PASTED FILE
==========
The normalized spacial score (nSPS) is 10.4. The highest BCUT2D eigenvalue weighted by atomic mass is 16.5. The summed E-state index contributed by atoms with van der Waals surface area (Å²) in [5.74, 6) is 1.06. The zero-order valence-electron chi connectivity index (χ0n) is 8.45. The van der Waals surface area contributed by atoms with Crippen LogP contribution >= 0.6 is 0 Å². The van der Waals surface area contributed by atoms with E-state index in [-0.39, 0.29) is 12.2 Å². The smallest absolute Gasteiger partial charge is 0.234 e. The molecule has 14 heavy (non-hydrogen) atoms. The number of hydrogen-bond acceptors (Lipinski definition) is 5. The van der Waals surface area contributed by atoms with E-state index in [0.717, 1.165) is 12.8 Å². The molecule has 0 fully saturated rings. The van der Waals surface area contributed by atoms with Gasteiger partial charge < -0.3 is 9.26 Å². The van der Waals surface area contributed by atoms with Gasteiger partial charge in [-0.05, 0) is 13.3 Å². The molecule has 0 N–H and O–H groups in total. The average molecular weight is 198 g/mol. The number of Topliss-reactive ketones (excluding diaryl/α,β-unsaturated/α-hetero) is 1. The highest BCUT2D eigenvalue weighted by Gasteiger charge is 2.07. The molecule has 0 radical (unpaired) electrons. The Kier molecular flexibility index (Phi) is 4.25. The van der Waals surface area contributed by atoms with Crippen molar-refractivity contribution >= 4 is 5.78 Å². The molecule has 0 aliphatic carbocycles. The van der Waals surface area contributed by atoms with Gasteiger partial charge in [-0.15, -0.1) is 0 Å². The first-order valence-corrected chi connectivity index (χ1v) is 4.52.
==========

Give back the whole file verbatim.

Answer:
The normalized spacial score (nSPS) is 10.4. The highest BCUT2D eigenvalue weighted by atomic mass is 16.5. The summed E-state index contributed by atoms with van der Waals surface area (Å²) in [5.74, 6) is 1.06. The zero-order valence-electron chi connectivity index (χ0n) is 8.45. The van der Waals surface area contributed by atoms with Crippen LogP contribution >= 0.6 is 0 Å². The van der Waals surface area contributed by atoms with E-state index in [-0.39, 0.29) is 12.2 Å². The smallest absolute Gasteiger partial charge is 0.234 e. The molecule has 14 heavy (non-hydrogen) atoms. The number of hydrogen-bond acceptors (Lipinski definition) is 5. The van der Waals surface area contributed by atoms with E-state index in [0.717, 1.165) is 12.8 Å². The molecule has 0 fully saturated rings. The van der Waals surface area contributed by atoms with Gasteiger partial charge < -0.3 is 9.26 Å². The van der Waals surface area contributed by atoms with Gasteiger partial charge in [-0.05, 0) is 13.3 Å². The molecule has 0 N–H and O–H groups in total. The average molecular weight is 198 g/mol. The number of Topliss-reactive ketones (excluding diaryl/α,β-unsaturated/α-hetero) is 1. The highest BCUT2D eigenvalue weighted by Gasteiger charge is 2.07. The molecule has 0 radical (unpaired) electrons. The Kier molecular flexibility index (Phi) is 4.25. The van der Waals surface area contributed by atoms with Crippen molar-refractivity contribution >= 4 is 5.78 Å². The molecule has 0 aliphatic carbocycles. The van der Waals surface area contributed by atoms with Gasteiger partial charge in [-0.15, -0.1) is 0 Å². The first-order valence-corrected chi connectivity index (χ1v) is 4.52.